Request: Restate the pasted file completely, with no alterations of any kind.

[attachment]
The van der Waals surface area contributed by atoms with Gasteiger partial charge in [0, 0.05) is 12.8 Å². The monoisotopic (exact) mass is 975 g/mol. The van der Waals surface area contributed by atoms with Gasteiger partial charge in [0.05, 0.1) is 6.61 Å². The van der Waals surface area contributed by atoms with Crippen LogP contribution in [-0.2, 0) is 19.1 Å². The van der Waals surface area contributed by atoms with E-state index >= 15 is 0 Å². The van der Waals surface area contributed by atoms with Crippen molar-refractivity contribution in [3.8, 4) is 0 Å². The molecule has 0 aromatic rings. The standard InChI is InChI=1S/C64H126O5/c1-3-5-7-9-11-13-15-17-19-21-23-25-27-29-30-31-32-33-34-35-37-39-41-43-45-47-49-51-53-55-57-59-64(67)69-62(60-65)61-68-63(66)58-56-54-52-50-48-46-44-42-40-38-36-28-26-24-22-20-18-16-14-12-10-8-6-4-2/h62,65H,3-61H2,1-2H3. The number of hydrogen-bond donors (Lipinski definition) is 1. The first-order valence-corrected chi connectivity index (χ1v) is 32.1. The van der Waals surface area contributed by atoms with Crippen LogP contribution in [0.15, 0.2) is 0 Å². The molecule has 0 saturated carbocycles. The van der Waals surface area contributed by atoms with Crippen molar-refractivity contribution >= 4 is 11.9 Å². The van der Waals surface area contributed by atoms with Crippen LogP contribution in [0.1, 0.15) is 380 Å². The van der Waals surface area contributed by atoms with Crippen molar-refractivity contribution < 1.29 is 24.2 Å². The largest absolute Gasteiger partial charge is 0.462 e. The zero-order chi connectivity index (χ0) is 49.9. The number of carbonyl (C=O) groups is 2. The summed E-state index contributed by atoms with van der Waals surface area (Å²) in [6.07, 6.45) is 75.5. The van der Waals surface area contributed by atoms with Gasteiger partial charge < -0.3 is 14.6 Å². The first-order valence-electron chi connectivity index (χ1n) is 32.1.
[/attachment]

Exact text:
The van der Waals surface area contributed by atoms with Gasteiger partial charge in [0, 0.05) is 12.8 Å². The monoisotopic (exact) mass is 975 g/mol. The van der Waals surface area contributed by atoms with Gasteiger partial charge in [0.05, 0.1) is 6.61 Å². The van der Waals surface area contributed by atoms with Crippen LogP contribution in [-0.2, 0) is 19.1 Å². The van der Waals surface area contributed by atoms with E-state index >= 15 is 0 Å². The van der Waals surface area contributed by atoms with Crippen molar-refractivity contribution in [3.8, 4) is 0 Å². The molecule has 0 aromatic rings. The standard InChI is InChI=1S/C64H126O5/c1-3-5-7-9-11-13-15-17-19-21-23-25-27-29-30-31-32-33-34-35-37-39-41-43-45-47-49-51-53-55-57-59-64(67)69-62(60-65)61-68-63(66)58-56-54-52-50-48-46-44-42-40-38-36-28-26-24-22-20-18-16-14-12-10-8-6-4-2/h62,65H,3-61H2,1-2H3. The number of hydrogen-bond donors (Lipinski definition) is 1. The first-order valence-corrected chi connectivity index (χ1v) is 32.1. The van der Waals surface area contributed by atoms with Crippen LogP contribution in [0.15, 0.2) is 0 Å². The molecule has 0 saturated carbocycles. The van der Waals surface area contributed by atoms with Crippen molar-refractivity contribution >= 4 is 11.9 Å². The van der Waals surface area contributed by atoms with Crippen LogP contribution in [0.1, 0.15) is 380 Å². The van der Waals surface area contributed by atoms with Crippen molar-refractivity contribution < 1.29 is 24.2 Å². The largest absolute Gasteiger partial charge is 0.462 e. The zero-order chi connectivity index (χ0) is 49.9. The number of carbonyl (C=O) groups is 2. The summed E-state index contributed by atoms with van der Waals surface area (Å²) in [6.07, 6.45) is 75.5. The van der Waals surface area contributed by atoms with Gasteiger partial charge < -0.3 is 14.6 Å². The first-order valence-electron chi connectivity index (χ1n) is 32.1.